BLM Cleveland Calls the County's Restocking of Riot Gear 'Irresponsible'

Advocacy group Black Lives Matter (BLM) criticized a Monday decision by the Cuyahoga County, Ohio Board of Control to replenish the county sheriff's department stock of riot gear.

Members of the sheriff's department exhausted their supply of less than lethal weapons after a May protest over the death of George Floyd in downtown Cleveland became difficult to control. On Monday, the Board of Control authorized the purchase of $24,466 worth of the offensive weapons including tear gas and pepper balls. The Board also approved a purchase of $16,595 worth of equipment including riot shields and launchers for less than lethal projectiles.

BLM called the Board of Control's decision "absolutely reckless and irresponsible" in a Twitter post on Wednesday.

It is absolutely reckless and irresponsible for the Cuyahoga County Board of Control to approve funding for more riot gear for the Cleveland Sheriff Department after the actions of law enforcement during the May 30th Cleveland protest for George Floyd.

— BLM Cleveland (@BLM_216) July 8, 2020

"Approving such resources to further increase the use of force on residents of Cleveland, in this moment in history, when so many other states are making positive strides to ensure police accountability; is definitely a step backwards in the wrong direction for Cleveland and Cuyahoga County as a whole," the BLM Twitter account said.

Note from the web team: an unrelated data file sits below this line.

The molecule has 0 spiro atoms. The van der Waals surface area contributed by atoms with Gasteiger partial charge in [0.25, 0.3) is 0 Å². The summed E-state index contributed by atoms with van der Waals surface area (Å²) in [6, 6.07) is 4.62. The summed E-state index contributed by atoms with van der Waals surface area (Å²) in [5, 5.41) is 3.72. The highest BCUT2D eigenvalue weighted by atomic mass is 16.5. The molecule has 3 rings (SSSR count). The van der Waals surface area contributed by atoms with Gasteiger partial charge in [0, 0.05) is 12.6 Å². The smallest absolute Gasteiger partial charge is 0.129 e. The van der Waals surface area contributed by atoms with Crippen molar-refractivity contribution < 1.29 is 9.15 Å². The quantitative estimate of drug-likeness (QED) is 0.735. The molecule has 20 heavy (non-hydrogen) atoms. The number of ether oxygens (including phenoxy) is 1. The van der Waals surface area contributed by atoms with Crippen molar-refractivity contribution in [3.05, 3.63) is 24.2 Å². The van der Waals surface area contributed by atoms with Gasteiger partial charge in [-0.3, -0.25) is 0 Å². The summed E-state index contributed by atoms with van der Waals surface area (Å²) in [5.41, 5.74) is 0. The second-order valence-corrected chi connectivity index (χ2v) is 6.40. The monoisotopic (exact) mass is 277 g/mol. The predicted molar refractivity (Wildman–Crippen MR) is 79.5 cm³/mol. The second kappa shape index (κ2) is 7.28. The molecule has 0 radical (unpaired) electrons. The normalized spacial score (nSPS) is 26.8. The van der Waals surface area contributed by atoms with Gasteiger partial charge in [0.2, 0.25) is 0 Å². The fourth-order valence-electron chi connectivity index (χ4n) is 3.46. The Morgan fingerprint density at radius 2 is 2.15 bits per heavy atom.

"This is the time, and we have the opportunity to create real sustainable change by defunding their budget, and reallocating those funds back into communities of color by investing in social services, jobs programs, and resources for communities," BLM continued.

Newsweek reached out to the Cuyahoga County Board of Control for comment.

riot gear
On Wednesday, the Cleveland, Ohio chapter of Black Lives Matter decried a decision to restock the Cuyahoga County Sheriff's Department arsenal of riot gear. iStock/Getty

During the May protests, demonstrators attempted to force their way into the Cleveland Justice Center. According to a statement from the Cleveland Division of the FBI, "Numerous businesses and properties in downtown Cleveland suffered significant property damage and looting, among other criminal violations."

As law enforcement officers attempted to contain the protests, John Sanders was hit in the face with a bean bag, which exploded on impact. Pellets were sent into Sanders' left eye. Surgeons were unable to repair the damage, leaving Sanders permanently blinded in the impacted eye. An investigation into the incident has been launched.

At a June meeting of the Cleveland Council's Safety Committee, Cuyahoga County Sheriff David Schilling said he was not expecting a high number of protesters. Estimates place the number of demonstrators at the May protest between 3,000-4,000. Schilling said his department had planned for approximately 300 individuals.

"Unfortunately, and I hate to say this," Schilling said, "I think that initially we under planned."

During a June report to the Public Safety and Justice Affairs Committee, Schilling said if the riot gear had not been used against demonstrators, officers would have been required to "go hands-on with many of these people and become physically engaged with them" while protecting the Justice Center from potential damage.

Some of the demonstrators set fires to Cleveland Police Department vehicles during the protest. Individuals threw projectiles at law enforcement authorities, including mounted officers.

In a joint statement released at the time, Cleveland Mayor Frank G. Jackson and Police Chief Calvin Williams said they were "disheartened by the turn of events from a peaceful expression of First Amendment rights to outright lawlessness and attacks on Cleveland Police officers and Firefighters."